There’s been lots of coverage of triumphant Team New Zealand in Bermuda, and lots of it came courtesy of the organisers, the teams and their sponsors. RNZ’s man at the Cup tells Mediawatch it calls into question the future of real journalism at big sports events.
In what he called “A love song to Team New Zealand” the New Zealand Herald's Dylan Cleaver gave its corporate sponsors a shout-out:
The sponsors deserve their moment in the sea - and sun. So grab yourself a Nespresso and a Steinlager. Check your Omega watch and see you've hit beer o'clock . . .
“We love the fact Team NZ didn't whore themselves to Oracle Team USA in the hope of crumbs from Larry Ellison's well-laden table," he added.
But our media didn't always take the same principled position with the big money outfits bankrolling the America's Cup.
Alongside reports from chief sports reporter Dana Johannsen, who was in Bermuda for a month, the Herald also ran columns and video from Bermuda by veteran yachting reporter Martin Tasker and sailing pundit Peter Lester.
Those two men are familiar faces from TVNZ in years past, but this time it was logos of team New Zealand sponsor Toyota on their outfits and their videos. Toyota covered the cost of bringing them to Bermuda to create online content.
Race footage supplied by Team New Zealand itself was also widely used by other media, including RNZ.
Also reporting from Bermuda was TVNZ weather presenter Sam Wallace, who is also a radio host at The Hits. He was not at the Cup as a reporter or presenter, but as an ambassador for coffee brand Nespresso - another TNZ sponsor.
“Nespresso have asked me to go . . . as I am a nerd who can film, file and edit the coverage for their social media platforms and their relationship with Emirates Team NZ,” Sam Wallace told the Herald before flying to Bermuda.
Nespresso got a lot of mileage out of the multi-tasking Sam Wallace.
The company posted a series of his Bermuda videos on Facebook, in which he wears a Nespresso outfit and makes quite a lot of the sponsor’s product.
TVNZ's Seven Sharp also aired his upbeat reports from Bermuda in prime time. Some of these were almost identical to the videos he shot for Nespresso, but without the most obvious product placement.
In one Seven Sharp report Sam Wallace chatted to a beach resort barman about a local rum cocktail. In the version for Nespresso, Sam Wallace startled the barman by tipping the sponsor’s coffee into the cocktail - and pronouncing it delicious.
So now that the teams and their sponsors are hiring presenters to create content which news media can use for free, does the Americas Cup need bona fide journalists at all any more?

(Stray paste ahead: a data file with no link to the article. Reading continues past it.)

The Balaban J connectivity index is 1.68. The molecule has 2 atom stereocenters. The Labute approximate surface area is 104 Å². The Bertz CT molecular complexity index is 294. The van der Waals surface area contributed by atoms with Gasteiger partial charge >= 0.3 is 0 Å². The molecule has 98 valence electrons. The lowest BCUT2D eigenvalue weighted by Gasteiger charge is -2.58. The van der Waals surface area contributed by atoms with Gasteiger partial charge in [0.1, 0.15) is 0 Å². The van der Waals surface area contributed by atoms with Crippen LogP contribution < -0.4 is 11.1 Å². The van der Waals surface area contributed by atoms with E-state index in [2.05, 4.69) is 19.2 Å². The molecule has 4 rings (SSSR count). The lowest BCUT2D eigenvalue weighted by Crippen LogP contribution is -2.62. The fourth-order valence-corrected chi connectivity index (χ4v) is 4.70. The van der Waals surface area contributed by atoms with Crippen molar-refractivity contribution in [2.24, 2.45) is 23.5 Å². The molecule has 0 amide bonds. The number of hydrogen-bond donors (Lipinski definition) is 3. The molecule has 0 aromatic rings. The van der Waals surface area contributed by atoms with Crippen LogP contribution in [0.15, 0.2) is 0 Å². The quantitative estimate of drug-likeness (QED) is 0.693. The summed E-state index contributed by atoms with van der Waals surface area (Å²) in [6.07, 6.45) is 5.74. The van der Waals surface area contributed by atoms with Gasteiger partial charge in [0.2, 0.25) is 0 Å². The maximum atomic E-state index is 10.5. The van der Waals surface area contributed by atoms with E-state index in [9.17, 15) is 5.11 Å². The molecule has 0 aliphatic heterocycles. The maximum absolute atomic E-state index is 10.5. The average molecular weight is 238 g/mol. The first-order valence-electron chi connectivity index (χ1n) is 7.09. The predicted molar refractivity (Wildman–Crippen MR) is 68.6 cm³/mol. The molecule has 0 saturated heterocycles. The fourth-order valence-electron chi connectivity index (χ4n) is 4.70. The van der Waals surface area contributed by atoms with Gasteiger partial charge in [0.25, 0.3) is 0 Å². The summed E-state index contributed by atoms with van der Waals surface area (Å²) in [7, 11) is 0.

RNZ’s reporter in Bermuda, Tod Niall, has covered every America’s Cup since the year 2000. He noticed the PR teams of the competitors and sponsors were bigger and busier than ever before in Bermuda.
Tom Webb is the communications manage for the America's Cup Event Authority, the outfit the holder Oracle put together to run the media operations.
“It does need active, present news media that want to find out stories. Social media opens up direct communication with the public but there is enormous value in the credibility the media have. That hasn’t changed,” said Tom Webb.
"If a brand is running its own communications, it is not going to interrogate or be inquisitive," he said.
"The media's job is to ask the difficult questions which create the most interesting stories. It is incredibly valuable to have them doing that. To try and replace that would be missing the point," he said.
But while he said the sponsor's media output merely complemented that of the news media, Todd Niall was not so sure.
He told Mediawatch there were far fewer journalists in Bermuda than past Cup regattas, especially in early stages. Apart from himself, the Herald's Dana Johannsen and Richard Gladwell from Sailing World were the only New Zealand journalists covering the challengers series.
Partly it was the cost that kept others away, he said, but media companies now knew they had alternative sources.
“There is so much more information and content being provided by the event and by the teams themselves that you can get away with covering it without being there,“ he said, noting that Fairfax Media sent no-one at all.
The Toyota media output was the most sophisticated operation he has seen so far at an America's Cup regatta.
"This was an in-house media operation inside Team New Zealand, entirely funded by Toyota,“ he said.
“There was very limited access to Team New Zealand despite having got ourselves here, while at the same time Toyota was putting out interviews with people we didn't get to talk to, and images of things we were not allowed to film or photograph," he said.
Todd Niall said he was able to talk to TNZ members just three times during the entire event.
"We had no access to Grant Dalton at all until he did two or three minutes moving down the media line at the end because that's a thing the event organised," he said.
"It operated like a fortress," he said.
"It was galling when you saw the people you wanted access to being interviewed and projected on the sponsors' Facebook pages or through videos provided in a commercial arrangement, bypassing the media which represent the public," he told Mediawatch.
Todd Niall said it raised a crucial question for editors.
“Has it shifted the equation for the news media who may say: 'Hang on. Why are we spending our own money going there if we can run this stuff and we don't mind having the sponsor’s logo on it?'
"People in the sports marketing business will be having a close look at this, and how it might operate for other major sporting events," he said.